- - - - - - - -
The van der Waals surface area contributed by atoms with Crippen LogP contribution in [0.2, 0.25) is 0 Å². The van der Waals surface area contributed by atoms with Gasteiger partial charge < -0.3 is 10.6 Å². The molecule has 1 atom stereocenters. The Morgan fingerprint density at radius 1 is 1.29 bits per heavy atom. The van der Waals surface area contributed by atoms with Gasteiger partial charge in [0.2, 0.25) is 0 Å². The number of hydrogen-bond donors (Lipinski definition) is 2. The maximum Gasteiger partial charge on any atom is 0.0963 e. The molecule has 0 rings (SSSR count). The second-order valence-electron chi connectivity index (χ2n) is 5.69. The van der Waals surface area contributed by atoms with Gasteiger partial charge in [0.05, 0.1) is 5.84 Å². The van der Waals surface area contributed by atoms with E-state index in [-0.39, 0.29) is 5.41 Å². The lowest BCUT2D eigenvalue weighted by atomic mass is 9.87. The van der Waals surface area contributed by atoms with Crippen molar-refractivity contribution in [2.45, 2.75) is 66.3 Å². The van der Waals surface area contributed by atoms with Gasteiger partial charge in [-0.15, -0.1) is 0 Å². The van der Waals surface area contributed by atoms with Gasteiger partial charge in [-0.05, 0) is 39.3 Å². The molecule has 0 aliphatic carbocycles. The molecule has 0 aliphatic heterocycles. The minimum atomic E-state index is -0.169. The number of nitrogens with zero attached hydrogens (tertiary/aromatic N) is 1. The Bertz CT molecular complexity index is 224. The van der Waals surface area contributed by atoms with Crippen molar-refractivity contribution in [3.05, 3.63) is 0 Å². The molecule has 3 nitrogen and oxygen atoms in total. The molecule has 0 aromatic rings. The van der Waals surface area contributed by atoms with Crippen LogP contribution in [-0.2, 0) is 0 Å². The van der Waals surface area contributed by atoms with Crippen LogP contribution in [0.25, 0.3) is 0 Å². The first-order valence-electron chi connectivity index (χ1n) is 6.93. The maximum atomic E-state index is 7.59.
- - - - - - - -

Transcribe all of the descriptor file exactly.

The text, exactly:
The van der Waals surface area contributed by atoms with Crippen LogP contribution in [0.2, 0.25) is 0 Å². The van der Waals surface area contributed by atoms with Gasteiger partial charge < -0.3 is 10.6 Å². The molecule has 1 atom stereocenters. The Morgan fingerprint density at radius 1 is 1.29 bits per heavy atom. The van der Waals surface area contributed by atoms with Gasteiger partial charge in [0.2, 0.25) is 0 Å². The number of hydrogen-bond donors (Lipinski definition) is 2. The maximum Gasteiger partial charge on any atom is 0.0963 e. The molecule has 0 rings (SSSR count). The second-order valence-electron chi connectivity index (χ2n) is 5.69. The van der Waals surface area contributed by atoms with Gasteiger partial charge in [0.05, 0.1) is 5.84 Å². The van der Waals surface area contributed by atoms with E-state index in [-0.39, 0.29) is 5.41 Å². The lowest BCUT2D eigenvalue weighted by atomic mass is 9.87. The van der Waals surface area contributed by atoms with Crippen molar-refractivity contribution in [2.45, 2.75) is 66.3 Å². The van der Waals surface area contributed by atoms with Gasteiger partial charge in [-0.15, -0.1) is 0 Å². The van der Waals surface area contributed by atoms with Gasteiger partial charge in [-0.05, 0) is 39.3 Å². The molecule has 0 aliphatic carbocycles. The molecule has 0 aliphatic heterocycles. The minimum atomic E-state index is -0.169. The number of nitrogens with zero attached hydrogens (tertiary/aromatic N) is 1. The Bertz CT molecular complexity index is 224. The van der Waals surface area contributed by atoms with Crippen molar-refractivity contribution in [3.05, 3.63) is 0 Å². The molecule has 3 nitrogen and oxygen atoms in total. The molecule has 0 aromatic rings. The van der Waals surface area contributed by atoms with Crippen LogP contribution in [-0.2, 0) is 0 Å². The van der Waals surface area contributed by atoms with Crippen LogP contribution in [0.25, 0.3) is 0 Å². The first-order valence-electron chi connectivity index (χ1n) is 6.93. The maximum atomic E-state index is 7.59.